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Wednesday, June 22, 2022

Japan tries—again—to revitalize its research

Followed and visited Japan during the first AI wave, was impressed, but they did seen to take a downturn.  No clear enough way to integrate their Uni efforts?   Now emerging?  Next? A Solution?

Japan tries—again—to revitalize its research    in Science

Latest effort would spend billions on a few universities, but skeptics give it long odds

Alarmed by the declining stature of its universities, Japan is planning to shower up to $2.3 billion a year on a handful of schools in hopes of boosting their prominence. The scheme was approved by the Japanese legislature on 18 May, although many details, including how to pick the favored universities, are still up in the air. But the move, under study for more than a year, has rekindled a debate among academics over how to reverse Japan’s sinking research fortunes. Several previous schemes have yielded mixed results.

The new plan “aims to provide young promising scholars with the research environment that the world’s top universities are supposed to offer, to dramatically enhance international collaborations, and to promote the brain circulation both domestically and internationally,” says Takahiro Ueyama, a science policy specialist on the Council for Science, Technology and Innovation (CSTI), Japan’s highest science advisory body, which was heavily involved in crafting the scheme.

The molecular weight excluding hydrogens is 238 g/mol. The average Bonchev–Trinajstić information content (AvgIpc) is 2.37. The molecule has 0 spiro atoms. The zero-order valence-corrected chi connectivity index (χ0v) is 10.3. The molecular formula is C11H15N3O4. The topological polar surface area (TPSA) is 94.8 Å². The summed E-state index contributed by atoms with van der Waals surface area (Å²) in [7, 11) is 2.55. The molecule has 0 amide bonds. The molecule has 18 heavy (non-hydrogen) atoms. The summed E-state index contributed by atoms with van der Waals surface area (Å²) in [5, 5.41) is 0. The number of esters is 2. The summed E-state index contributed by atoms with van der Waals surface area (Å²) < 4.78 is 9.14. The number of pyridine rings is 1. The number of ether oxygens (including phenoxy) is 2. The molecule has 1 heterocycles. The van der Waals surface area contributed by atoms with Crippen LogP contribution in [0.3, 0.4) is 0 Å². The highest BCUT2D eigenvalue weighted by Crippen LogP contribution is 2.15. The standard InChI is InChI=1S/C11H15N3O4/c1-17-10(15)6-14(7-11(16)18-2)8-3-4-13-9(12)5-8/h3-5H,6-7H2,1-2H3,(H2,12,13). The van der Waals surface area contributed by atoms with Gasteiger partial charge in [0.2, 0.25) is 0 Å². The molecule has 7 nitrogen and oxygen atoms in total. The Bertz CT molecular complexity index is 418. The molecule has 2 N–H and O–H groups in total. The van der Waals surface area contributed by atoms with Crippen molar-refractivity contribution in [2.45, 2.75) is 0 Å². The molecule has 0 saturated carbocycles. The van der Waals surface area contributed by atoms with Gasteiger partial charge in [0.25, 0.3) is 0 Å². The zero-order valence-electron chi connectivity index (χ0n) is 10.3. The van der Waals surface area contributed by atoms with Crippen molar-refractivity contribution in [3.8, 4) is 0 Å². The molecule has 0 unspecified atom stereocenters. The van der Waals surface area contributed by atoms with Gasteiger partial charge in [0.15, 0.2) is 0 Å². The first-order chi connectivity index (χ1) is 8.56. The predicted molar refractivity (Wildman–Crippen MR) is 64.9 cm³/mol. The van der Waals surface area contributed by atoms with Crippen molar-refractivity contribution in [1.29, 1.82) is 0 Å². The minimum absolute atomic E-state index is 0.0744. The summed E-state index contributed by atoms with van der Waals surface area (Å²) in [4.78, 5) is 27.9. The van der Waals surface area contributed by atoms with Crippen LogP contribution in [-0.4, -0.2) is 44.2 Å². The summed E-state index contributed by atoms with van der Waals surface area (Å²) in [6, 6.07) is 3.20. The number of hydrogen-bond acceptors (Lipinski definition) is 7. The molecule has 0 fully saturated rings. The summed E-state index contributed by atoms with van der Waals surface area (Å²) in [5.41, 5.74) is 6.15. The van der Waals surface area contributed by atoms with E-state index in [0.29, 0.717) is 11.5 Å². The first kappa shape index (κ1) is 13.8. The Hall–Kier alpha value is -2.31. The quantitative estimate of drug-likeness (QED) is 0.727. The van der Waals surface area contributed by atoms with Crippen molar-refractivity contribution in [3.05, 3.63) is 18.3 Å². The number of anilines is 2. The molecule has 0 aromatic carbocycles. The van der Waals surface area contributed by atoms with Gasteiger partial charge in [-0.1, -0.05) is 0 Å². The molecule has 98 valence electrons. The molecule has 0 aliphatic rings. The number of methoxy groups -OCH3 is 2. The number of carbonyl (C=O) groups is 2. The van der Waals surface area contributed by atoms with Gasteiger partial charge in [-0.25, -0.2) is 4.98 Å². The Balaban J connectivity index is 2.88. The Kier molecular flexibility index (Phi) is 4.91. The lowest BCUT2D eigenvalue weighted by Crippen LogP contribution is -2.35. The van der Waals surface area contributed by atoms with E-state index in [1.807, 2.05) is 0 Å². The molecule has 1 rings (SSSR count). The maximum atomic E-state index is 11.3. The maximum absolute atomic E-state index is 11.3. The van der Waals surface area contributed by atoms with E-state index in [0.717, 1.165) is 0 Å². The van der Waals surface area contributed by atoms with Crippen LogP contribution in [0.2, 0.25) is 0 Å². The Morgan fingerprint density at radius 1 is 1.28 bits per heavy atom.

But Guojun Sheng, a Chinese developmental biologist at Kumamoto University in Japan, is skeptical. “I am not very optimistic that this [plan] will do much to curb the slide in the ranking of Japanese research activities or international competitiveness,” he says. Sheng, who previously studied and worked in China, the United States, and the United Kingdom, says the new plan does not address fundamental problems at Japanese research institutes: too few women and foreign scientists, a fear of change, and lack of support for young scientists. To get better results, “Japan has to change its research culture,” he says.

Concerns over Japan’s fading scientific clout have been growing for years. The nation’s $167 billion in spending on R&D in 2020 was topped only by the United States and China, according to the Organisation for Economic Co-operation and Development (OECD). But research productivity “is markedly below [Group of 20 countries] average and citation impact is low,” Clarivate’s Institute for Scientific Information concluded in its 2021 annual report on G-20 research activities. An August 2021 analysis by Japan’s National Institute of Science and Technology Policy (NISTEP) showed that Japan ranked fourth in its share of papers in the top 10% by number of citations from 1997 through 1999, then dropped to fifth between 2007 and 2009 and to 10th in 2017 to 2019 (see graphic). The drop is partly the result of the spectacular rise of China, which was not even in the top 10 in the 1990s and is now at first place. But Canada, France, Italy Australia, and India surpassed Japan as well.  ... ' 

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